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Environment, Cyborgs, and Non-Identity (Karl)

November 16, 2009

Non-identity is a question of effect. Can actions exist that have no effect on others?

I have never been particularly enchanted by Haraway’s notion of the “cyborg.” Theoretically, it seems a solid concept. Our functional reality is a combination of crafted and natural worlds.  In reference to our current “dependence” on “technology” it is even better founded. I put both “dependence” and “technology” in quotes because both are used rhetorically to portray meanings at odds with their object. They both do possess a saving factor: both terms simultaneously convey not only the particle view that individuals use these things, but a field view where a majority of influential individuals use and interact with these things daily.

Saying that we “depend” on technology is false-to-facts.  We currently use the various technological marvels to great excess, and they have penetrated every aspect of our daily lives. I, for instance, wake to an alarm, turn on a light, grab milk from the fridge, rely on plumbing for a shower, check email, etc. all in the morning soon after I wake.  But, do I “depend” on these things? Every summer I spend weeks without the above and  to do fine. Our use of “depend” to describe current primary use appears to make the dreadful error of research, confusing correlation with causation. Of course, the irony of this whole discussion is that to test whether “depend” is accurate, someone would have to die, which is not very preferable.  “Technology” is at odds because it is dangerously vague. Is the wheel “tech” or only electronics? If we call the “wheel” a technology because it provides a mechanical advantage, then so is pretty much anything else we use as a tool. However, I doubt anyone would consider a “club” technology. Restricting “technology” to industrial and electronic products is not significantly more clear, but for terms of discussion, more useful. Today, our primary method of interacting with the physical world is through industrial and electronic products.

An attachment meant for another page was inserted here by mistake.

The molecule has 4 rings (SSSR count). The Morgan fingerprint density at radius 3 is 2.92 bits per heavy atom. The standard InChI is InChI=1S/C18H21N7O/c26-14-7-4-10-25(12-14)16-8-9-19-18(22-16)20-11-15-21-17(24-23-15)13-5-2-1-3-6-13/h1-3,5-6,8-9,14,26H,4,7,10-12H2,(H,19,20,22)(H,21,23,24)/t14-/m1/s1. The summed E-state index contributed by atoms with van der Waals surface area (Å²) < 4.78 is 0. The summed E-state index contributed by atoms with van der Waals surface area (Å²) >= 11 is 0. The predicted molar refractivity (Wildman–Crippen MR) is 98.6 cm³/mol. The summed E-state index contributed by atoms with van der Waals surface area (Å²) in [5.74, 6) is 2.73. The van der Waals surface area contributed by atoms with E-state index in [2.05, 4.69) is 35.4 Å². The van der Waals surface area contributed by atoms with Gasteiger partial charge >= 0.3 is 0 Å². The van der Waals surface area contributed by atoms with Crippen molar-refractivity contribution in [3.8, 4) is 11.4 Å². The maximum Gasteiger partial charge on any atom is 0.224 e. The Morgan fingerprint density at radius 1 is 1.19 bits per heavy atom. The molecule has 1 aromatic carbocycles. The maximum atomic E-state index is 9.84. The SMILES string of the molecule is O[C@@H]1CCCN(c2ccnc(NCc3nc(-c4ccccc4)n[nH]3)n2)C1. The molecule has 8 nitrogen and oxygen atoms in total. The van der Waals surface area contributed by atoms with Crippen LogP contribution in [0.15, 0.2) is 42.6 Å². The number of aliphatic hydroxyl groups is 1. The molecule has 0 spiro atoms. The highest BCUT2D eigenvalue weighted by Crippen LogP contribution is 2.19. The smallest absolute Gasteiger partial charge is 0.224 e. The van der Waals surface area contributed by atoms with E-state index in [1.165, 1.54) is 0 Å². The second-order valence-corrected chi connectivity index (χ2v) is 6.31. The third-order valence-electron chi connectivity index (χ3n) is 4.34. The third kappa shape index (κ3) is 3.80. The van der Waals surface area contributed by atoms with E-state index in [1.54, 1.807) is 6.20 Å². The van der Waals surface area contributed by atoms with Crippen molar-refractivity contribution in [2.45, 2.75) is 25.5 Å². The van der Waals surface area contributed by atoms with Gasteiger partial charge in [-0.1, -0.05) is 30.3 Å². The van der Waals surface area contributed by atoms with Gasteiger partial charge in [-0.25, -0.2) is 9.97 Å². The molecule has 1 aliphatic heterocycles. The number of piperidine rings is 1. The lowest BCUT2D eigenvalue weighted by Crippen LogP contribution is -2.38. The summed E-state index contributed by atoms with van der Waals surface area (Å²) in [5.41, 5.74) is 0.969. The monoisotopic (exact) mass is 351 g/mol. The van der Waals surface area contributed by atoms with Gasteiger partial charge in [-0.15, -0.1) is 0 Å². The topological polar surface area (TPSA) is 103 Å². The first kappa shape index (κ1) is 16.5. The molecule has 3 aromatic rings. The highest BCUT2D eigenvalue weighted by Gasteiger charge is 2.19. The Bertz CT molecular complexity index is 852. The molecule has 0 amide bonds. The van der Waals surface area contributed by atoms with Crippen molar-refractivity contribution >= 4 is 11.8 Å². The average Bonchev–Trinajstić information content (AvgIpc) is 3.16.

As a “field” description our dependence on technology takes a mimetic role, appearing to faithfully report the physical world. What they are reporting is not the physical world but our interactions, the virtuality that Hayes describes. Curiously, technologies like the cell phone and email are not new forms of communication, nor even really a new medium. We speak and hear with phones, see and “write” with email. I question whether this virtual world is an objective environment except for when we make it so for discussion. We may define our person along technological lines, but the definition is limited to a time-segment and does not affect the physical world.  When the virtuality is removed, the physical world still remains. Destroy a cyber-persona and the person remains, no matter how much of their memory or prosthetics have been integrated. For all the hub-bub surrounding emerging tech’s like web pages for writing, the dreaded paradigm shift just hasn’t occurred.